Sherri McMillan

Achieving Your Goals and Dream Life – Step Four

Achieving Your Goals and Dream Life – Step Four

Realizing Your Potential

After working in the fitness industry for 25 years and helping people achieve their goals, I have discovered that there are common traits that exist between those who succeed and those who struggle.  So far we’ve shared the importance of writing down your goals and action steps and creating a map for your life, the critical act of moving your body and last week, we reviewed the key to eating healthy so you have the energy to reach for your dreams.

After all, what good is it to be achieving goals if you don’t feel good enough to enjoy your life!

Today, we move on to Step Four:

believe

Realizing your potential.  Achieving your dreams means you have to believe in yourself.  You can’t set self-imposed limits on who you are, who you can become and what you can do.  You’ve probably heard the saying

“If you believe you can or believe you can’t, you’re right!” 

Dreams happen first in the mind so if you dream small, you will achieve small but if you dream big, you will achieve big and great things!

I learned this lesson through one of my clients Rick Hansen, a famous Canadian.  When Rick was 16 years old, he was in a car accident and suffered a spinal cord injury losing the use of his legs.  Initially he went through a phase of anger, depression and resentment.  But at one point, he had to make the personal decision to either focus on the 1000 things he couldn’t do anymore or the 1,000,000 things he still could do.  He made the positive choice and went on to excel at wheelchair sports and marathons and ultimately wheeled around the world raising hundreds of millions of dollars for spinal cord research.  He is now a motivational speaker leading the Rick Hansen foundation and continuing to make a positive impact in our world.  He met his wife through his injuries because she was his physical therapist helping him deal with his spinal cord injury and now has 3 beautiful girls.  He focused his life on what he could do versus what he couldn’t do and ultimately created a dream life.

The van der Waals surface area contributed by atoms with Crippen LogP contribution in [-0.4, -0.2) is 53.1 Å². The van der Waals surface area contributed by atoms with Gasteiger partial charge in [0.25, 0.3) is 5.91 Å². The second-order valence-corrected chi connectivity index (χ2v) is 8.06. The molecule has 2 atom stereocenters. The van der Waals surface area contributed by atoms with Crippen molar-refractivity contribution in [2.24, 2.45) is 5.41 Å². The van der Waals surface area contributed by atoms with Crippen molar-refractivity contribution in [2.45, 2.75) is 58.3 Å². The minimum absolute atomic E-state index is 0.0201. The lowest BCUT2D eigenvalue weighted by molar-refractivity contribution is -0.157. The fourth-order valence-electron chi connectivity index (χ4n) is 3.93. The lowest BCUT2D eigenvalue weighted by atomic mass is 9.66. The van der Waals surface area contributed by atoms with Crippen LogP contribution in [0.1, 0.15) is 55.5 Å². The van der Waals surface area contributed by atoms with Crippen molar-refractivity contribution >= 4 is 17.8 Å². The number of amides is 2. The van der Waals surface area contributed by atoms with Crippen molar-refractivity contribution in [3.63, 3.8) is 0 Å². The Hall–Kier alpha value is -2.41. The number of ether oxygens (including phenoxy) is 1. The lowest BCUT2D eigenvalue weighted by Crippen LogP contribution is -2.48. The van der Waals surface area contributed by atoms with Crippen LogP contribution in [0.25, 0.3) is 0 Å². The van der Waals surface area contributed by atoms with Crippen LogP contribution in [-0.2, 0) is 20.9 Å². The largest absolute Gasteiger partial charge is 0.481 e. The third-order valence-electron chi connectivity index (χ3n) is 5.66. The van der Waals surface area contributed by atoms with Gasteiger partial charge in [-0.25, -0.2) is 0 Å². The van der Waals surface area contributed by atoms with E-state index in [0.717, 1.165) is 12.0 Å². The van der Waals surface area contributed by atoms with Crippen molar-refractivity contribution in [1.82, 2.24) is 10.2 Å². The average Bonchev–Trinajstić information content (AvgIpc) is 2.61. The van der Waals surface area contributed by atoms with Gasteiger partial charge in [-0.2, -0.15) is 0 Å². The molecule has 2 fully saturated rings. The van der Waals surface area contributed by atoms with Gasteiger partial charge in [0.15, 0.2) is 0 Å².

The key to achieving great things is to set high standards for yourself and don’t accept anything else.

One thing I encourage our clients to do is to set a goal of doing something new every 90 days, a quarterly adventure.  By stepping out of your comfort zone, it keeps you young and vibrant, it keeps life exciting and it boosts your self esteem proving you can do anything you put your mind to.  I’m a big fan of Bucket Lists, writing down all the things you want to do and experience before you die.